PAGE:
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Fitness and Photography for Fun - A blog on staying fit by hiking and doing photography by David Mendosa

Time Passes Slowly

December 13th, 2014 · 3 Comments

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“Time passes slow,” Bob Dylan says, “up here in the mountains.” It can pass slowly wherever we connect with nature, but here in Colorado, where we are over a mile high, we benefit from slowing down our mental clock and adjusting to the pace of the wild after too much work indoors.

I have heard that other people may get bored when time seems to pass slowly for them, but for me it is relaxing. More of us need to develop patience, and being with wild animals and birds helps that to happen.

Lately, I have had so much that I wanted to do that I haven’t had enough time to do a lot of it. Stress started to build and I got a headache that lasted for days: Not until I took two hours off to sit at Josh’s Pond in nearby Broomfield.

​My "Blind" at the Edge of Josh's Pond

My "Blind" at the Edge of Josh's Pond

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I took the camp chair that I keep in my car and carried it here where the reeds shielded me enough from the birds on the pond that I didn’t look like the usual scary human. Next to the chair is my camera equipment (besides the one I used to take this photograph).

Some of the usual Canada Geese and Mallards came close, as I had expected. But I was surprised by a visit from a Pied-billed Grebe, a species of birds that usually keeps its safe distance. Seldom seen in flight, this little grebe migrates at night and prefers to escape predators by diving. Although Pied-billed Grebes are generally reclusive and shy, this cute little guy swam right in front of me.

The Pied-billed Grebe Turns Around

The Pied-billed Grebe Turns Around

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This is an adult bird as it appears in winter. In the breeding season their bills are said to be “pied.” Wondering what that term means, I looked it up and found that pied, as also in the “Pied Piper,” means “patchy in color; splotched.” A related term that we use for multi-colored horses in piebald.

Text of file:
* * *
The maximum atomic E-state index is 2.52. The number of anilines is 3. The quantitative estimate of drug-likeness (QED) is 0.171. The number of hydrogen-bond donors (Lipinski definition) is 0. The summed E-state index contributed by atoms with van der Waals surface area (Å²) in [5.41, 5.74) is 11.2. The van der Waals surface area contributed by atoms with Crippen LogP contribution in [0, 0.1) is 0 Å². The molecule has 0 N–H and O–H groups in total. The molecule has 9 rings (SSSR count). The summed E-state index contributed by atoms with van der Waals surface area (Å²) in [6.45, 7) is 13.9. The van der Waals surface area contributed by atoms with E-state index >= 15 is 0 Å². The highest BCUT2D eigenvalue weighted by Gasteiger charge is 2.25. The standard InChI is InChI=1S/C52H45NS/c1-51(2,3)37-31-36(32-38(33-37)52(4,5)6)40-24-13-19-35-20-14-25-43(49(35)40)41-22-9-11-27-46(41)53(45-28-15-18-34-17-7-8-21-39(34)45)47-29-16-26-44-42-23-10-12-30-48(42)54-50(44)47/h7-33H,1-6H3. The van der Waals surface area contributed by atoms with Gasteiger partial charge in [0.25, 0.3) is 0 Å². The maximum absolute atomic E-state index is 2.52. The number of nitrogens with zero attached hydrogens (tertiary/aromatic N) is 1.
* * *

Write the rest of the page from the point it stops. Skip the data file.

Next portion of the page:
In the two hours that I relaxed and waited for the birds, the only other species of birds that I don’t see at home every day were Ring-necked Ducks.

Three Male Ring-necked Ducks Gaze at the One Female

Three Male Ring-necked Ducks Gaze at the One Female

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I’ve seen a lot of these ducks, but have never seen the ring-neck. It does have one, says Bird Web, “but the ring is almost never visible in the field.”

I stayed at the pond until the sun faded at 4:00, and I began to get cold and the good light for photography was gone. But just six minutes earlier a muskrat started swimming across the pond. As it came close to me, I was able to capture this image in the glorious last light of the best two hours I had all week.

A Muskrat Swims at the End of a Great Day

A Muskrat Swims at the End of a Great Day

Click on the picture above to enlarge

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Posted in: Photography

3 responses so far ↓

  • 1 Joan // Jan 1, 2015 at 2:14 am

    Wonderful pictures. Thanks for sharing.

  • 2 Robert Taylor // Jan 1, 2015 at 10:12 am

    Looks like a great place for a Walden Pond kind of experience. A lot can happen in photography when you don’t try to force the issue–just “f8 and be there” as Robert Capa is supposed to have said (or Weegee depending on the source for the attribution). Hope you have a happy, healthy new year. My wife and I continue to appreciate your newsletter, and your photography. Keep up the great work!

  • 3 David Mendosa // Jan 1, 2015 at 2:11 pm

    Dear Robert,

    Thank you. I didn’t know that quote, but I usually shoot at f8, because my telephoto lens is sharpest there.

    Best regards,